We need equitable computer science education policies to close the gender gap in technology

In 1965, the Library of Congress got its first computer—so big that it had to be delivered one piece at a time. Back then, it most likely would have been women helping input data into a machine-readable format.

That’s because, in the ’60s and ’70s, many believed that women were on track to outnumber men in tech. In fact, the number of women studying data processing was growing faster than the number of men.

Today, that’s not the case. More than 50 years after that first computer was delivered, women make up less than 25 percent of the tech workforce and less than 20 percent of college students studying computer science. According to a new report from Girls Who Code, the recent wave of state legislation (33 states passing bills in 5 years) to bring more girls into computer science in K-12 hasn’t yet moved the needle. On average, girls make up only about 35 percent of students in K-12 CS courses.

ADVERTISEMENT

That’s why last week, just down the hall from where that first computer lived in the Library of Congress, Girls Who Code hosted a panel of bipartisan female congressional leadership to address solutions to the gender gap in tech. Moreover, we are working together to develop legislation to require those receiving federal funding for computer science programs to track and report detailed demographic information about students taking computer science courses.

Right now, computer science policies are all about access—about putting more computer labs in more schools; however, that is simply not enough. Boys still make up the overwhelming majority of students in computer science, and girls are still not opting into these classes because they get signals—from pervasive stereotypes and personal experience—that they don’t belong in tech. We have experienced this ourselves, being told—both overtly and not—that tech isn’t for women.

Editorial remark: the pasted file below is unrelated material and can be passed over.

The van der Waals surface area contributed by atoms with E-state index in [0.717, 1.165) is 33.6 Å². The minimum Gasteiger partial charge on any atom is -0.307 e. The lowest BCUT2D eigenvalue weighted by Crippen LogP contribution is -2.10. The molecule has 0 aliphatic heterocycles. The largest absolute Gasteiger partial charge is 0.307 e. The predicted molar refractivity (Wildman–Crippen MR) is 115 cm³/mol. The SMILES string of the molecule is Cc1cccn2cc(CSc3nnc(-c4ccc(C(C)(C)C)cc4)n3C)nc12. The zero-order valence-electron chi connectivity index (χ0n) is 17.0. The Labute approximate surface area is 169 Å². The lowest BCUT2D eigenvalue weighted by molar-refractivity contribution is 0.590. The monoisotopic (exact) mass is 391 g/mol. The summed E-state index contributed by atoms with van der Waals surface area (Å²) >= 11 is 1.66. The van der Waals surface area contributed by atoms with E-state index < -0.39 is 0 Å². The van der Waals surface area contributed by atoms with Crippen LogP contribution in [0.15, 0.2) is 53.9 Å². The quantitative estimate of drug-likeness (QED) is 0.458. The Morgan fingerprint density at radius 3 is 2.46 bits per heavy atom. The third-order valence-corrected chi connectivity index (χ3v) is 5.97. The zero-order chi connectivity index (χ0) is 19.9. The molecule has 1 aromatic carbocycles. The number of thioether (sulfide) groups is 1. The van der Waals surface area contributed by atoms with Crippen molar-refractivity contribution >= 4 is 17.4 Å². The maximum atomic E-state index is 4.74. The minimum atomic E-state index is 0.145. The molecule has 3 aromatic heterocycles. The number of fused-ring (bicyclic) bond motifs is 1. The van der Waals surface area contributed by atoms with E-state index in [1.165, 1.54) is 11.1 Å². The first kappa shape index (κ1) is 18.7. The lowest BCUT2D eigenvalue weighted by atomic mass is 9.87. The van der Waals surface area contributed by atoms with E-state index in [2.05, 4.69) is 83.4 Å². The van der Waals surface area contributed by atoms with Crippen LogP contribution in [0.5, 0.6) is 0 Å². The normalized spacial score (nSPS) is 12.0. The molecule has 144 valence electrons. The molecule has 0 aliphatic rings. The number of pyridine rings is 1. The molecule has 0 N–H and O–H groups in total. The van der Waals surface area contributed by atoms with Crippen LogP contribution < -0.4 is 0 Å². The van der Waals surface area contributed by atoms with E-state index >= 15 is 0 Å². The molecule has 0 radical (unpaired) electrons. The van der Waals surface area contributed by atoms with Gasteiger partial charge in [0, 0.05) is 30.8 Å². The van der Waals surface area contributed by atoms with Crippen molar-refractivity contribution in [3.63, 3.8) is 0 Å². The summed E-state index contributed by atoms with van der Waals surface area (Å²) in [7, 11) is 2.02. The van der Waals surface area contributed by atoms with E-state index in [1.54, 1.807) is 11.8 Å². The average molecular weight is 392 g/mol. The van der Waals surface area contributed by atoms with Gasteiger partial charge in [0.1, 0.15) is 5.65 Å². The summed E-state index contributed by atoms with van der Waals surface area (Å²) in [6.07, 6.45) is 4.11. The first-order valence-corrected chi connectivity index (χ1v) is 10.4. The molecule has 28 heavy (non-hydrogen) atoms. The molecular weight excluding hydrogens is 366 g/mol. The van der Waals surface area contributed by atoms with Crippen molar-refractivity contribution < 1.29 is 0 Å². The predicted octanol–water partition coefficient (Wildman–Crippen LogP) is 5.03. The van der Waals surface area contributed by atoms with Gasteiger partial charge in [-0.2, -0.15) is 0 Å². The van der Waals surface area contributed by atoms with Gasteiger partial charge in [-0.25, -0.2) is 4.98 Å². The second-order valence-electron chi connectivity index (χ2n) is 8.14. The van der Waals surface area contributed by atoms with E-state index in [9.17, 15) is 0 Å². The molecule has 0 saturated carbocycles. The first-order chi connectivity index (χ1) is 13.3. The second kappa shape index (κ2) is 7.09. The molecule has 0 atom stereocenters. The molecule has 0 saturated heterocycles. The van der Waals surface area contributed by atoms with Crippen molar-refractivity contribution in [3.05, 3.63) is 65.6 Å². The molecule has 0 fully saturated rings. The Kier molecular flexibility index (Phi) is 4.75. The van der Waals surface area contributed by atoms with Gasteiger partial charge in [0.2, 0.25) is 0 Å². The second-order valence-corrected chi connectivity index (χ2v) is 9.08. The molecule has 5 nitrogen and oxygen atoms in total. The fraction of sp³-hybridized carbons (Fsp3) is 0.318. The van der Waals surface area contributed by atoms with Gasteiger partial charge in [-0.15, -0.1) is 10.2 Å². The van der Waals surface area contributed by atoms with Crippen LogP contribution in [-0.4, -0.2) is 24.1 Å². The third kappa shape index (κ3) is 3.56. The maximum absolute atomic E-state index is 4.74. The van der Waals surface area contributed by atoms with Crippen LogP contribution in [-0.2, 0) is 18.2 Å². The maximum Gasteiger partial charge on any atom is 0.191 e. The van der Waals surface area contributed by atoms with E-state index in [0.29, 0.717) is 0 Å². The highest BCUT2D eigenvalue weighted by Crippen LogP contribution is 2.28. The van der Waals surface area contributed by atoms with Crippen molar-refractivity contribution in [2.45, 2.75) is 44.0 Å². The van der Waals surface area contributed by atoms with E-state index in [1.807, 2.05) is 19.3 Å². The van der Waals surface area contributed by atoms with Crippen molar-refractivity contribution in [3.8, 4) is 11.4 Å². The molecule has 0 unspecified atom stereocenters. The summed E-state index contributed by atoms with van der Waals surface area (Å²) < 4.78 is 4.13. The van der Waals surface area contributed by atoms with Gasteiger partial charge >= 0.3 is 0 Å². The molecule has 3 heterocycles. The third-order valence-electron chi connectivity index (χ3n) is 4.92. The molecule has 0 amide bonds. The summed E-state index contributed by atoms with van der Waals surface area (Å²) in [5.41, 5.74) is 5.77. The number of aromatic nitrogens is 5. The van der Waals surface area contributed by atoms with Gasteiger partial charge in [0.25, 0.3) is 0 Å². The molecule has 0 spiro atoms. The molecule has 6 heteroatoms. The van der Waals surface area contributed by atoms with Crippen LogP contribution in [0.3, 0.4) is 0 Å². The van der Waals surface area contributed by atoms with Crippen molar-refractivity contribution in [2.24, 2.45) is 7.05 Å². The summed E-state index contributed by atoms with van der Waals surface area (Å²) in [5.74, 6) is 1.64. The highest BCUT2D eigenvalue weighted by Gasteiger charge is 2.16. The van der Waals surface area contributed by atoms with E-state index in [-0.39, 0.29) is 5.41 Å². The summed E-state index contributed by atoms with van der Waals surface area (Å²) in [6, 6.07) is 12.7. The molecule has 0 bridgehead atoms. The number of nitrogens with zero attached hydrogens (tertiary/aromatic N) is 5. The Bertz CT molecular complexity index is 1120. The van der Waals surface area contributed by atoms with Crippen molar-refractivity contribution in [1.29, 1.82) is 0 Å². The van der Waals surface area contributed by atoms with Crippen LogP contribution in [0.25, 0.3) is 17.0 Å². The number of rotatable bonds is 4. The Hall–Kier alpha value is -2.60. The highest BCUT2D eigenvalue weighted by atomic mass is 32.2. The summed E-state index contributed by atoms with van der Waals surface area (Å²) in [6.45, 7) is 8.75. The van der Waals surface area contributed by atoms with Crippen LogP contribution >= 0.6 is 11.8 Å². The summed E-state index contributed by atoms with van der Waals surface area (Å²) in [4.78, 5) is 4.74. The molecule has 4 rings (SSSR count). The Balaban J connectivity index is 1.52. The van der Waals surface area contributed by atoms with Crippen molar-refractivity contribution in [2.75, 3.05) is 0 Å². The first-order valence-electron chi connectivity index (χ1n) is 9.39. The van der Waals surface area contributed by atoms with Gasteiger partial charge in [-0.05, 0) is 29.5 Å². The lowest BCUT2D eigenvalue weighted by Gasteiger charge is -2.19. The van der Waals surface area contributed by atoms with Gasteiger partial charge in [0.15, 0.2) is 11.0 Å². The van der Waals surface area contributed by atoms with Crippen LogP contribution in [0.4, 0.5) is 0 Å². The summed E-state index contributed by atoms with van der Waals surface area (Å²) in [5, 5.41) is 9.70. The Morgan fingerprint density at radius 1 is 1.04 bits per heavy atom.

We need more nuanced, equity-focused policies to put an end to the gender gap in tech -- policies like the one we are proposing, and like those outlined in the Girls Who Code Policy Agenda, which Washington state and Colorado both used as a model for recent girls-first computer science education bills.

The policies that will close the gender gap in K-12 computer science are not all about access. Rather, they are about equity—about holding ourselves responsible for bringing our girls into tech, for making the workforce of the future a diverse one.

If we hope to give girls a shot at entering and thriving in tech, we first need states to track and report data on the diversity of their computer science classrooms so that we have a clearer picture of the problem at hand. With this information, we can adapt our policies and programs to reach more students and guarantee that the pathway to tech is open to all. And we need schools to adapt curricula so that our girls—and boys—are learning about people who actually look like them. It’s important they have curricula that feature women like Katherine Johnson Grace Hopper and Ayanna Howard.

Computer science jobs are some of the highest-paying and fastest-growing jobs in the country. They make us competitive. They drive innovation. And not just in Silicon Valley—but in cities and towns across the country—from Nevada to New York, from Massachusetts to Montana. In order to realize the full potential of this industry, we need our girls to have a shot at entering, thriving, and building up this workforce. It’s on us to advocate for and pass the policies to make that possible.

Rosen is the junior senator from Nevada and formerly worked as a computer programmer and software developer. Reshma Saujani is CEO of Girls Who Code.